Switching between the academic and business worlds it is fascinating to see the similarities. Jumping from judging business plans in Padua to chairing the Austrian NANO Initiativeâ€™s Science and Technology Advisory Council would, at first sight seem to be completely different. Although the source of the funding may differ, much of the potential success, or otherwise of any project often boils down to just one thing, management.
Itâ€™s an old adage that while a good management team may be able make a silk purse out of a sows ear, if a company has poor management, then it may not matter how good the technology is, the company will fail. A sector head of a blue chip venture capital fund recently commented that only 5-10% of the value of a company comes from the technology, using Microsoft Windows as an example of how superior technologies fail against superior management (and the odd stroke of luck). As a convert to Macs in the last year, I was amazed how much better the machines are than PCs, at least for the sort of things I need to do. Coincidentally, several recent high level nanotech meetings have seen percentages of Mac users way above the current market share â€“ perhaps someone can shed some light on the demographics of Macs in the scientific and VC communities?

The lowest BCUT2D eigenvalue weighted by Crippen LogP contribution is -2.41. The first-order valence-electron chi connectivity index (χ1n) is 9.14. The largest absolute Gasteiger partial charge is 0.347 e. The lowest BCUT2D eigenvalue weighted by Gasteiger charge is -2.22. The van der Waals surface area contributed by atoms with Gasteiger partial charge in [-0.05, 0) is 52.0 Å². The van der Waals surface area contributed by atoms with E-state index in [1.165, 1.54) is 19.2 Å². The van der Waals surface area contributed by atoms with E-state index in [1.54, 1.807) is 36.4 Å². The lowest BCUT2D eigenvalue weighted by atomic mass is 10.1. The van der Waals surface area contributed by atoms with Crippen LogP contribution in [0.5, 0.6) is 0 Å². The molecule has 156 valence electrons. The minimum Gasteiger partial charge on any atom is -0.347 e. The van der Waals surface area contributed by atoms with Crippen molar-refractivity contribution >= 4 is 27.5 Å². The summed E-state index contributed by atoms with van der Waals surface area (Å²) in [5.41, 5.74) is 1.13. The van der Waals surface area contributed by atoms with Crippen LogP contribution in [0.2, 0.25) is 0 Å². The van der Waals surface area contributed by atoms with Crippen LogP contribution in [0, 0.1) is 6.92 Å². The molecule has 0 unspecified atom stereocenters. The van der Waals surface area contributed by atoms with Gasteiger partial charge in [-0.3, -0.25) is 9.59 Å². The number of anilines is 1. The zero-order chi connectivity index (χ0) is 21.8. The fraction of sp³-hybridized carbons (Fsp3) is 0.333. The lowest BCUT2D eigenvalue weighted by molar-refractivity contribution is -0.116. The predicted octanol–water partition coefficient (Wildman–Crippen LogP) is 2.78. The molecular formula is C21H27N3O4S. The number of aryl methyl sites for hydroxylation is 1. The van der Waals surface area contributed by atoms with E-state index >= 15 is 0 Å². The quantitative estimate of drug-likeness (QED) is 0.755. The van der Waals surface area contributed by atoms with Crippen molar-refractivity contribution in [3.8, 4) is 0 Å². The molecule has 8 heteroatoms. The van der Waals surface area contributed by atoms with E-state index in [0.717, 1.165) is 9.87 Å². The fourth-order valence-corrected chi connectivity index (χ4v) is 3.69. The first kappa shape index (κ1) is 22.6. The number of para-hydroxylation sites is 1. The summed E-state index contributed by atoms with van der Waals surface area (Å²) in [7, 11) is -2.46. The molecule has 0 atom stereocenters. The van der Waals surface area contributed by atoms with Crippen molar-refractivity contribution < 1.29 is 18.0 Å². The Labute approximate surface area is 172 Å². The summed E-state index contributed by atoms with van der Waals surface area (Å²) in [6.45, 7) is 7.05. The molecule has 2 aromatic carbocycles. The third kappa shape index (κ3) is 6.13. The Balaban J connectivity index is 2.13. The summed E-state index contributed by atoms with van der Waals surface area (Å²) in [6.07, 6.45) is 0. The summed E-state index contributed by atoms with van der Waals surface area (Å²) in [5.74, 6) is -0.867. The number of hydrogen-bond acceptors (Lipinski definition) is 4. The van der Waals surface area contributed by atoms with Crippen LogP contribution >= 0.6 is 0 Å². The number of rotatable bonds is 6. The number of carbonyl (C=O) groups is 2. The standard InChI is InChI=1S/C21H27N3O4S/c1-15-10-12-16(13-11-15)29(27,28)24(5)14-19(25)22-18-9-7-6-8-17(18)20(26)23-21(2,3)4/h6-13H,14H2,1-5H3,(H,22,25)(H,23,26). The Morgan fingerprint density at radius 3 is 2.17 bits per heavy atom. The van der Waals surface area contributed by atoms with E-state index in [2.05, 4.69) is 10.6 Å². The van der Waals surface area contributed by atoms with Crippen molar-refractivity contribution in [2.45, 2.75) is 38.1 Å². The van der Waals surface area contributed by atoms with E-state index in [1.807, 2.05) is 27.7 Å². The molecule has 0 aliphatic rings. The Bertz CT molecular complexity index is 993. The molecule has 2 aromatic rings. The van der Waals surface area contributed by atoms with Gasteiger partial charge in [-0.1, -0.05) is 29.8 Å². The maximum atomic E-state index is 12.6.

When it comes to funding scientific projects, the people behind them can be as important as the science. While there is no shortage of good science, harnessing it together into a project that can be funded and managed with the goal of transferring it to industry takes a special kind of talent. It is a rare talent, but one that should be encouraged. As we move into an age where transnational funding becomes ever more commonplace, we will need more academics who can make this shift to management.